Today a kid in one of my daughter's classes asked the teacher to help him understand a homework problem. The teacher refused, saying, "Why should I help you when you don't even care enough to remember to bring your book to class?" (No wonder so many kids hate school!)
This teacher diagnosed his student's intention, and then responded based upon his unverified assumption, effectively shutting down all further communication. (Also, might I add, shutting down an opportunity for learning!)
Parents do the same thing to their kids when they say things like:
You just want attention.
You think you can have everything your way.
You are trying to get out of taking responsibility.
And adults do it to each other as well:
If I was important to you, you would pick me up at the airport.
If he really wanted this to work out, he wouldn't have walked away.
She's trying to go behind my back.
Could there be any reason other than 'not caring' when a student forgets his book? I can think of a whole bunch of possibilities. Maybe his parents were arguing this morning and he was so stressed out about the thought that they could get divorced that he left without his backpack.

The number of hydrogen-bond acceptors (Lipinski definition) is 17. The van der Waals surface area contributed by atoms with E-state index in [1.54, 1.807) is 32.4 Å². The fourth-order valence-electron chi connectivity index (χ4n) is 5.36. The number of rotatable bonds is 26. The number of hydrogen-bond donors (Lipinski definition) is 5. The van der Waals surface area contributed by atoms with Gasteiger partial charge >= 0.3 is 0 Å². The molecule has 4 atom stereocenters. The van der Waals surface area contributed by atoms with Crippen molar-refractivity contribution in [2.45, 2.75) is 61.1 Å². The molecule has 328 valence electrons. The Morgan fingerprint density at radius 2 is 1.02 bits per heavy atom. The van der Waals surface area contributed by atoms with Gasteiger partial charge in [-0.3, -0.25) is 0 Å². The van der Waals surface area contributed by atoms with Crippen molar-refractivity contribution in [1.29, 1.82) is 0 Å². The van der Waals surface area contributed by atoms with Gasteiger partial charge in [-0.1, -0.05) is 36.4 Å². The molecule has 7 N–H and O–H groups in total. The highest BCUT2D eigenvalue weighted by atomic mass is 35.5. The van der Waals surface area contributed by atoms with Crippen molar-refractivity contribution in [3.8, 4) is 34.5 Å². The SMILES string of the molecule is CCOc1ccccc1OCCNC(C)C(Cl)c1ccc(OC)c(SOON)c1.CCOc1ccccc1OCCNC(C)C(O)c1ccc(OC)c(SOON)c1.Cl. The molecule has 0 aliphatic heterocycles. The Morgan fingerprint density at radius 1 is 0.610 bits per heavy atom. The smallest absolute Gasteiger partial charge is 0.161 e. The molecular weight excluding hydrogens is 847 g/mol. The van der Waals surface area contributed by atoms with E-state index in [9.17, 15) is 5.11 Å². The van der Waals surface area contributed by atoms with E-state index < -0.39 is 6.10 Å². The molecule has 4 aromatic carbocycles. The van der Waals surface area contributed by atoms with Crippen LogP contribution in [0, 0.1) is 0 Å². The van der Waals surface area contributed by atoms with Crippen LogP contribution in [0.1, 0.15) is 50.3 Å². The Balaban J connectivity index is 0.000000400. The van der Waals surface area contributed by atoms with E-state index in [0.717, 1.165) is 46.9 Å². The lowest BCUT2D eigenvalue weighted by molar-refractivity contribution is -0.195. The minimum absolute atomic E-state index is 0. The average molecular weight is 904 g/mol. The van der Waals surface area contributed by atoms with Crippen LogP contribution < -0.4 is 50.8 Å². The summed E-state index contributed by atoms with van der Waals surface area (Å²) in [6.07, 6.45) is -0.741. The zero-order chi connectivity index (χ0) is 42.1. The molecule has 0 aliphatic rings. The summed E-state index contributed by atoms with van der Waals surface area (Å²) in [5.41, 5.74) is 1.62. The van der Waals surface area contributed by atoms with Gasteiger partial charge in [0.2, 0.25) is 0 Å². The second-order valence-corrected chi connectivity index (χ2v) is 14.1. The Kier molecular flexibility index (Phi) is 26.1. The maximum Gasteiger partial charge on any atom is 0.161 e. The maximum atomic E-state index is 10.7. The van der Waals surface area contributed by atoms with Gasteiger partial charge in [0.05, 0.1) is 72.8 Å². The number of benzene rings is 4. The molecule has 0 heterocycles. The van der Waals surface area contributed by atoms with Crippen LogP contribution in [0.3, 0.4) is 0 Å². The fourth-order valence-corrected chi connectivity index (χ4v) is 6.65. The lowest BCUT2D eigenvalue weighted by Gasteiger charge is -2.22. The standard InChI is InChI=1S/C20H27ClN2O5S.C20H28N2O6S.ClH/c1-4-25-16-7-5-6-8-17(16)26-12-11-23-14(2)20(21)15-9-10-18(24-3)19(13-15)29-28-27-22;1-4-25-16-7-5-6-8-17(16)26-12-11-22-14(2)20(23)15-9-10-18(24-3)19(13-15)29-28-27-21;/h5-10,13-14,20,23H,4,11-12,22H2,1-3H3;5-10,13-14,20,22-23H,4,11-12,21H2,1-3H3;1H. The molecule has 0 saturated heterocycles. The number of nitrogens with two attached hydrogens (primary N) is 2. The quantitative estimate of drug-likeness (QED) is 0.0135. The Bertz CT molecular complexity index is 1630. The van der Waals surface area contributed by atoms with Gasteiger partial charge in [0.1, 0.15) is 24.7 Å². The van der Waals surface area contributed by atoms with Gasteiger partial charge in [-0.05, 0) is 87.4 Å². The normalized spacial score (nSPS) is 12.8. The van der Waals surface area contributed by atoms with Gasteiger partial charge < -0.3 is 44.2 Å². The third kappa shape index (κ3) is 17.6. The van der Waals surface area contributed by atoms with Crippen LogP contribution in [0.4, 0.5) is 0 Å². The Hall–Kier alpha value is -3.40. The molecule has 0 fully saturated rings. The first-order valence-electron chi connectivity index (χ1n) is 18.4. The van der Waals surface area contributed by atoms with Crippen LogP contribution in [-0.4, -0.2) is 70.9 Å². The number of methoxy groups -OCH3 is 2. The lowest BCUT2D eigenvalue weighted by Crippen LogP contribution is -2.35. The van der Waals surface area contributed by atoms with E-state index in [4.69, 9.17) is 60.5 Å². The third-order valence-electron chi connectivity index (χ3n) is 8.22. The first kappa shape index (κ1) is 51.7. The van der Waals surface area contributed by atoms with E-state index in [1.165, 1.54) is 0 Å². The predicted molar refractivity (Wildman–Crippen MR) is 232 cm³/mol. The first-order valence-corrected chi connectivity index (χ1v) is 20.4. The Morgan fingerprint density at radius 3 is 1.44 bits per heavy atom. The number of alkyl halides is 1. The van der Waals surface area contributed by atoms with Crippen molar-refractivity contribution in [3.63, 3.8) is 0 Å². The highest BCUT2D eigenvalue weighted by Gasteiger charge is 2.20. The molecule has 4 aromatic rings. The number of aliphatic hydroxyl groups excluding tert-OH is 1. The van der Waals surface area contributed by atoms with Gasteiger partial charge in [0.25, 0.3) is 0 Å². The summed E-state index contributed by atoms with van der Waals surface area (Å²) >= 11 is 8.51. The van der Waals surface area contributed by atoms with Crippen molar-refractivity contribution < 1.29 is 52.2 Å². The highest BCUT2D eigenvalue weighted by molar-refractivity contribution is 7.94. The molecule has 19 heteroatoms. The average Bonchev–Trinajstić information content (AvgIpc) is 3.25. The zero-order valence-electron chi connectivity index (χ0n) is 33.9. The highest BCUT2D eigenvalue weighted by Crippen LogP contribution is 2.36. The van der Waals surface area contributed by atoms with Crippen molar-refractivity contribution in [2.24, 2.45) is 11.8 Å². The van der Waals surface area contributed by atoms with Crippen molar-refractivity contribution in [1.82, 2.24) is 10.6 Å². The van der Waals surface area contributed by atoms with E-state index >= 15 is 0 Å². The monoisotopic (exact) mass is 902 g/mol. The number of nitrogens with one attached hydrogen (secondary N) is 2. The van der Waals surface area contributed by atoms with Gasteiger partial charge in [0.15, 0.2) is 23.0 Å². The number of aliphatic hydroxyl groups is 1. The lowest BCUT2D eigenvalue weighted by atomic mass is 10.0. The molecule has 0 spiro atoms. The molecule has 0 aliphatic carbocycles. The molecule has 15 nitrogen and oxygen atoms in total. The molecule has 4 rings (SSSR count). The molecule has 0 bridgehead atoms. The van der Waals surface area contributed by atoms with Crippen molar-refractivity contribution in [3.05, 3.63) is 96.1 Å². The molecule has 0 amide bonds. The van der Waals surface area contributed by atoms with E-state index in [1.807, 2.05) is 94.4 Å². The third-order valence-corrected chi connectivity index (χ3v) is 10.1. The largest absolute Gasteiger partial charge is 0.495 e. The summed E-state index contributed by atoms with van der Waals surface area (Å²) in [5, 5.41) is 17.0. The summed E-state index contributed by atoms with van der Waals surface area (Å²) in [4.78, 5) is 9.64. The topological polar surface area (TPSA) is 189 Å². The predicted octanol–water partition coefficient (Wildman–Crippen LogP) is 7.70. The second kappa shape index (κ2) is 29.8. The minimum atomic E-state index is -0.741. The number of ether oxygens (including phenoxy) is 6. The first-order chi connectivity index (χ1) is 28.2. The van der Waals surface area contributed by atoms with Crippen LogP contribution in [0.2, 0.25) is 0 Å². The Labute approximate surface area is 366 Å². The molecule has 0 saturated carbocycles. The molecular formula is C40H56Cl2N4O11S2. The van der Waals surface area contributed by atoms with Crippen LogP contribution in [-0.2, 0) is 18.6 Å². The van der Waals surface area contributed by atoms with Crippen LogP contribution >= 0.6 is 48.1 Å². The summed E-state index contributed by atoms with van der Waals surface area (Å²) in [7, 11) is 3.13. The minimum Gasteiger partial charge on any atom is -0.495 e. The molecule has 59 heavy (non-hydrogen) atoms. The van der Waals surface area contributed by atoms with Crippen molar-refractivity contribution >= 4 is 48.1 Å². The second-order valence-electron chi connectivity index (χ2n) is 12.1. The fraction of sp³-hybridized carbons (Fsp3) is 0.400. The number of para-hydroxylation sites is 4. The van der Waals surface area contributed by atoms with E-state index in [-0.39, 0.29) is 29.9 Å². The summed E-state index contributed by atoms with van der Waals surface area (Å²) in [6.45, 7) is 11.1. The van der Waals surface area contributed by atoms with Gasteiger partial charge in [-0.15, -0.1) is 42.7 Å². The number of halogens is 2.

Maybe he was up all night caring for a sick little sister and barely woke up in time to dash for the bus.
Maybe he works the late shift so he can contribute financially to his family.
And yes, maybe he really doesn't care, but then why was he asking his teacher for help understanding a homework problem?
What actually led to the forgotten book really doesn't matter, though. What concerns me is that when we spend time and energy trying to diagnose someone else's motivation or intention, we are tethering our attention to the past, and missing the opportunity to deal with the situation that is in front of us right now.
If you just gotta diagnose intention, then see if you can come up with something that gives the other person the benefit of the doubt. You'll feel much better, and are more likely to preserve the relationship that way.
But even better would be to deal with what is happening right now. The teacher above might have said, "I'll need to refer to the textbook to help you understand this, and I see you don't have one. What can we do about that?" My daughter was right next to him, and would happily have shared her book. Besides, she also needed help with that problem!
The dangers of diagnosing intention are many. The temporary satisfaction of 'feeling justified and right' comes at the expense of connection, communication, and clarity.
The Work of Byron Katie includes an elegant question that can disrupt this cycle. If you notice you have diagnosed someone's intention, ask yourself, "Can I absolutely know that is true?" If you are honest, the answer will almost always be NO. This awareness makes it easier to focus your attention on finding a solution in the present moment instead.